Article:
Scotland is to take control of its abortion laws following an announcement yesterday.
Scottish Secretary David Mundell told the Scottish affairs committee in the House of Commons that he could “not see a convincing constitutional reason for why abortion law should not be devolved”.
Mundell said: “I understand that abortion law and whether it should be controlled by Holyrood are matters that many people feel very strongly about. I respect that. The subject was debated very passionately in the House during the passage of the original Scotland Bill in 1998 and again during committee stage of the Scotland Bill in July.
“The Government has reflected very carefully on the points that have been made and I can today inform the committee that we will bring forward an amendment to the Scotland Bill so that abortion law can be devolved to the Scottish Parliament,” he said.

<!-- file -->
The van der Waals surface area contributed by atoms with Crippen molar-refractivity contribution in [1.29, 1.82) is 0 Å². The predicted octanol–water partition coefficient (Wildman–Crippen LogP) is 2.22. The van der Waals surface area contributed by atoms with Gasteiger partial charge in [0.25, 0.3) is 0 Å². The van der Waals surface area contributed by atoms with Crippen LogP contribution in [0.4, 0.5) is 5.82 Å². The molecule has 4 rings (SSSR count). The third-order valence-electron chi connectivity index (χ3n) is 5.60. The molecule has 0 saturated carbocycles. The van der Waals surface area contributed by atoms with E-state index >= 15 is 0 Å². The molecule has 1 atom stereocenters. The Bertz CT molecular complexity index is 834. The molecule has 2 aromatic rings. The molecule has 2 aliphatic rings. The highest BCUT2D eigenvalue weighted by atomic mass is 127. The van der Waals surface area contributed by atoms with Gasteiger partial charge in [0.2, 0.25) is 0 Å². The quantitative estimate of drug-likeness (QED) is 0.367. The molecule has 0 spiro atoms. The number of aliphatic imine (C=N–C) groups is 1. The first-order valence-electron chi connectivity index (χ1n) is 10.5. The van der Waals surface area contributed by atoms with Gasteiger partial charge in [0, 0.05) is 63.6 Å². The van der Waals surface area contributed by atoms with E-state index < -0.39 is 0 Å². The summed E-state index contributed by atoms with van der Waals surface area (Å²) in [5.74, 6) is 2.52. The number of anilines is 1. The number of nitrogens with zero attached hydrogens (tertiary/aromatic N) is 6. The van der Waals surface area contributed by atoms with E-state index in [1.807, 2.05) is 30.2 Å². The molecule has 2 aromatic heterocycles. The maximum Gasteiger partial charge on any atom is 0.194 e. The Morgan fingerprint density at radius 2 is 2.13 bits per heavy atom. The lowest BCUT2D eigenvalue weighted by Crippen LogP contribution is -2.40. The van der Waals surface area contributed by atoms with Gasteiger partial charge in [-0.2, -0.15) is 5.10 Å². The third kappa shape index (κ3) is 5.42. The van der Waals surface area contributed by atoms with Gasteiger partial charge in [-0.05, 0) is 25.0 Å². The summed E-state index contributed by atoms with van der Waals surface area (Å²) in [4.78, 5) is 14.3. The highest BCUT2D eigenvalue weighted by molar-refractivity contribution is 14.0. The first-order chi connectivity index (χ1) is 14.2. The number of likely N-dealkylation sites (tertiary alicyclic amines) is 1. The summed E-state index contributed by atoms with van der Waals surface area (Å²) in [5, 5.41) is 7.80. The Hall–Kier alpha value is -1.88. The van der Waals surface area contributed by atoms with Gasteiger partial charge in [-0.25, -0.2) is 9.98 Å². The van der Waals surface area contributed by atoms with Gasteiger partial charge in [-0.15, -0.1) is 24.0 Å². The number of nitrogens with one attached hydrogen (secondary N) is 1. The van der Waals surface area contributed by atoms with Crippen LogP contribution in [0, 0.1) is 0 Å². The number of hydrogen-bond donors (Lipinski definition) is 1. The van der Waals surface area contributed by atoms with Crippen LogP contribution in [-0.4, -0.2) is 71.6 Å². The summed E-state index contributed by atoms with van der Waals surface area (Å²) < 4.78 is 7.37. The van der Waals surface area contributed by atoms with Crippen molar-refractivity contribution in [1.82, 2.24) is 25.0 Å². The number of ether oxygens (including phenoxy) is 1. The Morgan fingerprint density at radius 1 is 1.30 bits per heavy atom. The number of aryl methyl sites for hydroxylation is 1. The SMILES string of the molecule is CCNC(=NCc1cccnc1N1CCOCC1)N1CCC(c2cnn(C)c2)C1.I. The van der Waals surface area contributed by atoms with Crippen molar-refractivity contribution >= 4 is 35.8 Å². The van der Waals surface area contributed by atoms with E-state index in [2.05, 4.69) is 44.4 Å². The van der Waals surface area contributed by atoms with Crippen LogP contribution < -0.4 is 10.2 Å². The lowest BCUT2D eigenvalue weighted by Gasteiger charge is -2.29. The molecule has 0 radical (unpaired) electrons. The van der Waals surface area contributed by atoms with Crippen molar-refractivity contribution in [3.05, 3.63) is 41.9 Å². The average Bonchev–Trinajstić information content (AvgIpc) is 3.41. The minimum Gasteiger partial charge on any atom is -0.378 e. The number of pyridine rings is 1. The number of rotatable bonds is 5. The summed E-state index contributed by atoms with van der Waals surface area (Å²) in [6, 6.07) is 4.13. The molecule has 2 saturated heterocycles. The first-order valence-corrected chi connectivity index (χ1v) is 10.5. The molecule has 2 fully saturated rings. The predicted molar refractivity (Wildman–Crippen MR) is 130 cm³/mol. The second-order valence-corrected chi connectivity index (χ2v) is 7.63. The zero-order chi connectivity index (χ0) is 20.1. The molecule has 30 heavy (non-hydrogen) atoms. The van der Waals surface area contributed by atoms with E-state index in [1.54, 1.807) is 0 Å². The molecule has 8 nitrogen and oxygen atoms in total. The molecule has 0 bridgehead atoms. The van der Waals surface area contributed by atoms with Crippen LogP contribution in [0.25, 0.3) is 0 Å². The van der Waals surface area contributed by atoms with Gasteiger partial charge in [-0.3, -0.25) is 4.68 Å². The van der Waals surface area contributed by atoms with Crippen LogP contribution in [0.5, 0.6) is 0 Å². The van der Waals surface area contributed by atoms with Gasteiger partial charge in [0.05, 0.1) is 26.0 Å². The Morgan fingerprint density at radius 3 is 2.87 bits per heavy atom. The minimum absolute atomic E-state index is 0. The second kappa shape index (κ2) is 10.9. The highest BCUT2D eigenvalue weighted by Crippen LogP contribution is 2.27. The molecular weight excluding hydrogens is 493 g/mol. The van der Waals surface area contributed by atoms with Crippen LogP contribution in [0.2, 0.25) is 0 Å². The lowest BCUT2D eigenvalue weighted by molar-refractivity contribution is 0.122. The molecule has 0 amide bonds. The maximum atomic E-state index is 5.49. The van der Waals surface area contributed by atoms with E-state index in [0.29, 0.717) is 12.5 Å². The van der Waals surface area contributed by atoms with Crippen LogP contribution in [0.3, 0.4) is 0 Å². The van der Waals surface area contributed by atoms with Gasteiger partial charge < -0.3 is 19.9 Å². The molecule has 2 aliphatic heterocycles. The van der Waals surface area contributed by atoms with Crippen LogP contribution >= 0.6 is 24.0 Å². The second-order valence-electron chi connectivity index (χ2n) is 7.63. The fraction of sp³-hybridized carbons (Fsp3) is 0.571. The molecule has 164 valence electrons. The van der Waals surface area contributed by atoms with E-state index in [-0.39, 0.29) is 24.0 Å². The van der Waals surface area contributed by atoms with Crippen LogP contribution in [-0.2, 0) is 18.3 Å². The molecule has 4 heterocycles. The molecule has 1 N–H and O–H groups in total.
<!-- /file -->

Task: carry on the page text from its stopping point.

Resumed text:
A number of organisations have opposed the move, arguing that it will make abortion laws more restrictive.
Scottish Women’s Aid, Amnesty International and the Human Rights Consortium Scotland were among 17 organisations that signed a statement to MPs urging them not to change the current legislation.
Their statement to MPs read: “We are already in the situation in the UK where different legal frameworks on abortion have resulted in a discriminatory impact against women and girls in Northern Ireland, for which the UK has been repeatedly criticised internationally.
“Our concern is that this strategy of hasty devolution is being used in order to argue for regressive measures and, in turn, a differential and discriminatory impact on women and girls in Scotland.”
The laws surrounding assisted suicide are already devolved to Scotland.